The Emergence of the Concept of Unjust Enrichment in New Zealand, Its Relationship to the Remedial Constructive Trust and the Development of the Status of Joint Ventures in Equity

  •  Sue Tappenden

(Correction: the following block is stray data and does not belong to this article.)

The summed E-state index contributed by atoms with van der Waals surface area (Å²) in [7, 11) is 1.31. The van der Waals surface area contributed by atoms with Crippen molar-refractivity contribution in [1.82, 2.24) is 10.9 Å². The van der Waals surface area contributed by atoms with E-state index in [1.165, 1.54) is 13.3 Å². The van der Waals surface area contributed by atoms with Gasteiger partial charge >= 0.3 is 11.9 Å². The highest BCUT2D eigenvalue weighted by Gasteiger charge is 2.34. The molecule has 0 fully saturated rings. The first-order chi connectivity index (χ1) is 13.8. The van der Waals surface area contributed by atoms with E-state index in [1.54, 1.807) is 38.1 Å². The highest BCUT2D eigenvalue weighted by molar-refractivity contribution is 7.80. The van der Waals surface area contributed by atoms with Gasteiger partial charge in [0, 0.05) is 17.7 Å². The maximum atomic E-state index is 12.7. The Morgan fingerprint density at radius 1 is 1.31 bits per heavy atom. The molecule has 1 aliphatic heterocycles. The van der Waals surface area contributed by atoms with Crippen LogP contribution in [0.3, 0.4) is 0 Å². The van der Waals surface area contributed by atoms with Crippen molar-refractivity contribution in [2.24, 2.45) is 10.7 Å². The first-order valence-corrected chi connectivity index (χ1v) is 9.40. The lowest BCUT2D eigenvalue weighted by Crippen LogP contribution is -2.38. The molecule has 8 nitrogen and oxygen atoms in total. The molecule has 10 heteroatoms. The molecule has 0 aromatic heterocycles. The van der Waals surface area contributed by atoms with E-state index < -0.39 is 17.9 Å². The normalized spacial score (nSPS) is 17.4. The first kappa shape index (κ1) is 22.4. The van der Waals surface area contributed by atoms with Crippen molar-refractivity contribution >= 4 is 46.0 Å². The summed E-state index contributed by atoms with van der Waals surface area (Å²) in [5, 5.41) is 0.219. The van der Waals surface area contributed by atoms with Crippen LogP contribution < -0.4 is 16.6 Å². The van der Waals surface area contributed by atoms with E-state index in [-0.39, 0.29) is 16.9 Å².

From the 1970s onward there have been numerous attempts to persuade the courts of New Zealand that unjust enrichment might be an acceptable basis for imposing equitable remedies. The foundation for this proposition rests upon the supposed existence of a broad principle that the imposition of a constructive trust is justified in any circumstances where it would be against equity or good conscience to allow the retention of property by one who has an ostensible legal title.  So the unjust enrichment, once established, becomes the cause of action and the constructive trust follows as an equitable remedy of a proprietary nature which is available to prevent the unjust enrichment.  This has important ramifications for the development of the law pertaining to restitution in this country. This paper will show that the acceptance of the remedial constructive trust is linked to the development of a law of restitution founded upon the principle of unjust enrichment.  It will also be shown that, while the roots of the conceptual distinction between law and equity remain intact, in many courts the practical ramifications of that distinction are being eroded, particularly in commercial cases.

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